"My son Ben just turned 5 years old on May 10 -- each year putting me into a deeper depression that my son is still non-verbal. I just recently got our pediatrician to refer us to a pediatric neurologist ... What information should I bring up to the neurologist? What should I push for? What should I ask them to do to make sure I get a clear diagnosis and help find answers to why my child is not talking. He was diagnosed at 3 years old with PDD/autism, but there has to be more."

J.V.; La Porte, IN

Dr. Miranda: The best information that you can bring to your pediatric neurologist should be some of the same information that you have just provided us in this e-mail, paying special attention to the onset and duration of symptoms that you would consider unusual. You should push for the pediatric neurologist to order an MRI scan of the brain, and an EEG. These should be standard tests to request when searching for an accurate determination of what may be ailing your child. Results from these tests should provide a clearer indication of what course to take to help.

"My 15-year-old son has Aspergers Syndrome and I was wondering if this type of brain scan would help to verify this diagnosis, and if it isn't really Aspergers ... It is getting harder to deal with my son as he gets older. Thank you very much."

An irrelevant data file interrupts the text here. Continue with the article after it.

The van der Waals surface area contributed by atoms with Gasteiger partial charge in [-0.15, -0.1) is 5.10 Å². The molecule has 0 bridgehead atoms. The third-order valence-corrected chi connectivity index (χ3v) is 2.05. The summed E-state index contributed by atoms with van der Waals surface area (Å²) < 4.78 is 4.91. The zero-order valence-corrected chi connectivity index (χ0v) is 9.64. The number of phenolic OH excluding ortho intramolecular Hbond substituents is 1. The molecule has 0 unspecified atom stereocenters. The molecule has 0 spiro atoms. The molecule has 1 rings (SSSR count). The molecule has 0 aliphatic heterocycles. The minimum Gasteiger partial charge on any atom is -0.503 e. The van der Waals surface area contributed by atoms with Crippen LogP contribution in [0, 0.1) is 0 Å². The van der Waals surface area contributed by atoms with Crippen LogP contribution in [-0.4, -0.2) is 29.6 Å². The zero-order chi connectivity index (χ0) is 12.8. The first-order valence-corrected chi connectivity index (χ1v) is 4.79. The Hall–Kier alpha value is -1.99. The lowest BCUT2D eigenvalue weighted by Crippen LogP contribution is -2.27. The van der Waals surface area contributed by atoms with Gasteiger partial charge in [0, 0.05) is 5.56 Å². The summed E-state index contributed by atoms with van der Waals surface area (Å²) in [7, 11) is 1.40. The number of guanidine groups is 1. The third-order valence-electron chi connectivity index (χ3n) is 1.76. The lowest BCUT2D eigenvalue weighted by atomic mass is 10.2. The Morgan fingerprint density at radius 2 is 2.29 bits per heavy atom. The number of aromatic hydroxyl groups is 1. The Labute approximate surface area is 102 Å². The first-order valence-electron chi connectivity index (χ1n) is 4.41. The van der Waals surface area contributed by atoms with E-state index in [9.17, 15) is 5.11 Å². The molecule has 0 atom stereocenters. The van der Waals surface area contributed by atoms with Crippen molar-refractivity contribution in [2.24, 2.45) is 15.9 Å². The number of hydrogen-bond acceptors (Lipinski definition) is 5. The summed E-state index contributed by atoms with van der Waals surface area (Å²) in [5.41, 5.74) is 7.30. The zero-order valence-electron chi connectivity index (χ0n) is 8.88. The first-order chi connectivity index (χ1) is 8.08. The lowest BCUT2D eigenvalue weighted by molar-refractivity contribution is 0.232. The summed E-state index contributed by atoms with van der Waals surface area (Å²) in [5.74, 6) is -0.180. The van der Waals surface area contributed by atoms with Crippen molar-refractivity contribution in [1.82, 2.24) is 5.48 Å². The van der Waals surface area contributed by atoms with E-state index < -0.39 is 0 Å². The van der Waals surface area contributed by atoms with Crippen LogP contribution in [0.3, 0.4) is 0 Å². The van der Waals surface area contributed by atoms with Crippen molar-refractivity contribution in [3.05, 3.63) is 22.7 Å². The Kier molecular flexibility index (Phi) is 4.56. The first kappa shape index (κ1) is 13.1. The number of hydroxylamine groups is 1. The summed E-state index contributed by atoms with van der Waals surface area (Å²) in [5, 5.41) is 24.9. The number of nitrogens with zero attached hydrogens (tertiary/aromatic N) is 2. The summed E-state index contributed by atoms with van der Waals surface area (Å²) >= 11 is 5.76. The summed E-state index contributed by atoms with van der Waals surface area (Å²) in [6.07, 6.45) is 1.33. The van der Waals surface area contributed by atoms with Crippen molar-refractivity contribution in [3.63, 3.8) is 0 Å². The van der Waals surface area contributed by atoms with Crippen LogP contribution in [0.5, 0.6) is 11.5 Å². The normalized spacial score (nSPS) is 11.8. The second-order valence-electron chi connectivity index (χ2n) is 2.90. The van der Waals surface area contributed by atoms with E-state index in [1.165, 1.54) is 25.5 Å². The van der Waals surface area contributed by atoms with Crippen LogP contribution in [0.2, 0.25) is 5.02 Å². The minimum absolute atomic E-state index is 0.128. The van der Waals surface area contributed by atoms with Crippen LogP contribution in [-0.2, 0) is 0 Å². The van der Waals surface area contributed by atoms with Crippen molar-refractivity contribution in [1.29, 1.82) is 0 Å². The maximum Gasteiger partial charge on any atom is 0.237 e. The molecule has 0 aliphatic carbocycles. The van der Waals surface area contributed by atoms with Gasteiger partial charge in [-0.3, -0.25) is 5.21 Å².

C.T.; Manchester, NH

Dr. Miranda: Unfortunately, Aspergers is a behaviorally laden diagnosis. As a result, many children may present Asperger-like symptoms when, in fact, another problem is responsible or also present. In this case, a competent professional, such as a pediatric neurologist, should be consulted to make such a determination. To ensure an accurate diagnosis, an MRI scan of the brain, coupled with an EEG, should be performed.

"Do you believe there is a relationship or connection between autism and ADHD? Why, or why not?"

C.J L.; Boise, Idaho

Dr. Miranda: While the actual causes of autism are unknown, we know that when it presents, it affects the language centers of the brain at the cellular level. Attentional deficit can be caused by sleep disorders or frontal lobe problems, with many other potential causes in-between. Truthfully, despite great gains in methods of treatment/diagnosis of autism and ADHD, their causes, as well as how, and if they are linked to one another, still remains a mystery. This is, unfortunately, a complex subject that we could discuss for a whole day and still not scratch the surface of.